Most people know someone they would like to love, I said before meeting her, as most people know what they would like to say, but when you know what you would like to say, you rarely find it worth saying. A soul doesn't die for lack of words, she said much later, but glows on, just like a candle that grows brighter as it becomes smaller.

Our perspiring foreheads shine in the sunlight as we eat avocado sandwiches on the chipped steps of the Municipal Auditorium, involved with the smiling grimace of jaws chewing—a scrap of lettuce sticking out one side of her mouth as she chews and smiles and squints her eyes. The feet of convention goers stamping up and down the steps beside us. The sharpest heels scratching the marble inlay flawed too many times before without regret. A fountain, pale blue, spilling like an upside-down faucet into the sun, limpid droplets landing on the tiled parapet with a teary splat. She smiles—a sunburned wrinkle in her nose—her elbow knocking against my ribs as she turns a small piece of bread between her thumb and forefinger like a pitch pipe. The delegates move past mopping the sweat from their brows with silk handkerchiefs. "Why," she asks, examining the last bite of her sandwich, "did you touch my knee of all the knees you must have seen and had the chance to touch as much as mine?"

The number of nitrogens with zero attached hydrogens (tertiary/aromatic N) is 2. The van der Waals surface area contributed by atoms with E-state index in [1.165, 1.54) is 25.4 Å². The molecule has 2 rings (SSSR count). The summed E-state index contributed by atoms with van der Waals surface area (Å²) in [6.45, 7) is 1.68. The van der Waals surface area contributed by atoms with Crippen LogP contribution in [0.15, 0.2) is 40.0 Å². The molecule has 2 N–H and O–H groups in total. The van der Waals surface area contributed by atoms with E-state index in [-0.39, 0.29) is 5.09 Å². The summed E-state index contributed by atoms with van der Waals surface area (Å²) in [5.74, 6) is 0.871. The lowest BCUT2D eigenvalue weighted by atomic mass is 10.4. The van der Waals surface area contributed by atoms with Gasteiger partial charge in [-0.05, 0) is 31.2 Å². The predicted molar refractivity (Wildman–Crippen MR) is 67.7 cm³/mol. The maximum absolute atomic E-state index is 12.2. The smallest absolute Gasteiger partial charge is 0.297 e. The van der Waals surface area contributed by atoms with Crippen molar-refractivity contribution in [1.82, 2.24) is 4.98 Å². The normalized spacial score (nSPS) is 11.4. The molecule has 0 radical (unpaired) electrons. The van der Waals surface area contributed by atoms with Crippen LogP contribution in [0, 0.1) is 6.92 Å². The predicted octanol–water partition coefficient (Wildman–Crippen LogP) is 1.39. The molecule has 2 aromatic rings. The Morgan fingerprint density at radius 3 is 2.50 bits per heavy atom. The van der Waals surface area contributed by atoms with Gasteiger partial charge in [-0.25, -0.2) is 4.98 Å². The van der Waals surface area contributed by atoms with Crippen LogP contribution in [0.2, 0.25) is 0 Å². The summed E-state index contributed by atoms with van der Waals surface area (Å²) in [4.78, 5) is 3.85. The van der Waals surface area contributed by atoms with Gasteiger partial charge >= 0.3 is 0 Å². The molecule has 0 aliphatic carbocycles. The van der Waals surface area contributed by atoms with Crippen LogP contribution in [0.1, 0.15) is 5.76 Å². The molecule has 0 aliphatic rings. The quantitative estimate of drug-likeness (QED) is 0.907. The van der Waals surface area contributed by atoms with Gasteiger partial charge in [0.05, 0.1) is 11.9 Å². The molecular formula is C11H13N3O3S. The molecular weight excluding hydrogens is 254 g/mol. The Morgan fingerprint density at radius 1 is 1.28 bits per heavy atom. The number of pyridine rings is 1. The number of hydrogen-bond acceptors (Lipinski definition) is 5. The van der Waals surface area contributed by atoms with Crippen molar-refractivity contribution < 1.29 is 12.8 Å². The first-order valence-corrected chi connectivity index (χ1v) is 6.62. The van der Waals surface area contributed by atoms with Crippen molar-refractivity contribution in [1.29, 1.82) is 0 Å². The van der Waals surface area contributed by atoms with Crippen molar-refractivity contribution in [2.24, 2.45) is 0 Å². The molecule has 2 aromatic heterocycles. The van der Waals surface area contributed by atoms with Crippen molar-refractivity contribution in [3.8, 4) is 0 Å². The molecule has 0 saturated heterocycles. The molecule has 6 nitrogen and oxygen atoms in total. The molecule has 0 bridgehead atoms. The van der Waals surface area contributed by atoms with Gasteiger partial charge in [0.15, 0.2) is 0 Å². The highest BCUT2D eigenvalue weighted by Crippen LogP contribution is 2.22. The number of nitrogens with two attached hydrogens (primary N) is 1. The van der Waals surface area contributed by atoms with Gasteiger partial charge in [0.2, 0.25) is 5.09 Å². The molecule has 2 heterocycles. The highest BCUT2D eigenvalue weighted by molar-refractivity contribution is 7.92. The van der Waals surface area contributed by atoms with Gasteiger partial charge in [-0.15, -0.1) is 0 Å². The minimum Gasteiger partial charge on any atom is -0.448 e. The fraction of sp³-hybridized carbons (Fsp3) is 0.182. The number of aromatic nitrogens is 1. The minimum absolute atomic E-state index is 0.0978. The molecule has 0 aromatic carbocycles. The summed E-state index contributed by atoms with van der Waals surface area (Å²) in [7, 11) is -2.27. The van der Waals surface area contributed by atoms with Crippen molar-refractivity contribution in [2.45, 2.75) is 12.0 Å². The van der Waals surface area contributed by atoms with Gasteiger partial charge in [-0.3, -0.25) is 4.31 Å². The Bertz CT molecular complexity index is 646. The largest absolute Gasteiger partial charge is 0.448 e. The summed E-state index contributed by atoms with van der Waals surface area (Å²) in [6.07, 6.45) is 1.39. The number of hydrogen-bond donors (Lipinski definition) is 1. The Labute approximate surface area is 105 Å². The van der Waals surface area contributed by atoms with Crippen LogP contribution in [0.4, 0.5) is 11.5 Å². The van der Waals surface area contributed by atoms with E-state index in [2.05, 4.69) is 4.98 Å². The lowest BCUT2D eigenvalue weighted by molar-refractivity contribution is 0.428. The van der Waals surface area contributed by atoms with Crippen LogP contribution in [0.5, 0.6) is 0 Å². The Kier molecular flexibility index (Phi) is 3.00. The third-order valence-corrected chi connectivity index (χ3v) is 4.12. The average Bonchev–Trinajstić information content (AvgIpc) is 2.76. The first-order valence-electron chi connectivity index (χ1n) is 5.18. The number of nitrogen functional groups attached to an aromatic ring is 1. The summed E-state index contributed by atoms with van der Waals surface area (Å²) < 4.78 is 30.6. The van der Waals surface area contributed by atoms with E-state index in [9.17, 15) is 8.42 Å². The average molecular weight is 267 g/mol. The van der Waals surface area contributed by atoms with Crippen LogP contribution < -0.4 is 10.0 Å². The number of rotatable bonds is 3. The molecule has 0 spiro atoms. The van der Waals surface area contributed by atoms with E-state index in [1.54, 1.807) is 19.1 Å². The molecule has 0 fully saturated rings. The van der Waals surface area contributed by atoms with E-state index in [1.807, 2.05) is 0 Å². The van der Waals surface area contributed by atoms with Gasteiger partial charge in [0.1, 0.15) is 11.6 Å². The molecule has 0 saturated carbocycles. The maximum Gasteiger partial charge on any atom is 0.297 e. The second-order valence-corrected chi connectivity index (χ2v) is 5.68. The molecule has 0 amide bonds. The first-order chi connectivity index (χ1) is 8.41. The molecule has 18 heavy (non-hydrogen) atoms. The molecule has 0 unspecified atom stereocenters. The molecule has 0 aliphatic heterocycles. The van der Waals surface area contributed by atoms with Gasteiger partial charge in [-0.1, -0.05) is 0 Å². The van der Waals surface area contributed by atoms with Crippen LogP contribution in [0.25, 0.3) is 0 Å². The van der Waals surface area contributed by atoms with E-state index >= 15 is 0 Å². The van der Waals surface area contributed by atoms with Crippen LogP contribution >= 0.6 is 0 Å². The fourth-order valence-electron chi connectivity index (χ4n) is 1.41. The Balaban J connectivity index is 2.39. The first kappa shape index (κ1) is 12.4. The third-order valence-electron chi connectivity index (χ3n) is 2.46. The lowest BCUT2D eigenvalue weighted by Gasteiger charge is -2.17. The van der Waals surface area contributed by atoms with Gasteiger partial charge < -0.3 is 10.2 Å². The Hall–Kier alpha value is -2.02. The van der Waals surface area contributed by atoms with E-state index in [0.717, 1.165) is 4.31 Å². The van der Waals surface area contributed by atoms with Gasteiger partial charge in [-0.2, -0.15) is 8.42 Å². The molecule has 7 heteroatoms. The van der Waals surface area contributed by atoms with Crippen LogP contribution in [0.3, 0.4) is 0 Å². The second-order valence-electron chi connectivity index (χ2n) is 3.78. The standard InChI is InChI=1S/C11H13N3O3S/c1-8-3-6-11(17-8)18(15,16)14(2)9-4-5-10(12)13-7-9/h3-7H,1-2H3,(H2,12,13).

"Maybe because you had the prettiest knee, or maybe because you looked as if you were going someplace besides a convention."

"Don't be so sure of yourself, maybe I still have some place to go," she says, shelving a quandary above her eyes as bright and as clear as the fountain water pouring into the sunlight. Were I so sure of myself; I was never that sure of myself. Leaning while climbing, chancing to fall on my nose all for the touch of one bare knee. (My eyes scaling the small muscle leading like a velvet string up the back of your thigh—where God knows the elastic grasp of panties holds tight against the bounce of your buttocks beneath the tremble of a bold plaid skirt I yearn to lay upon a breeze—as I lay your body on the ledge of a step, for people can always step over what they pretend not to see.)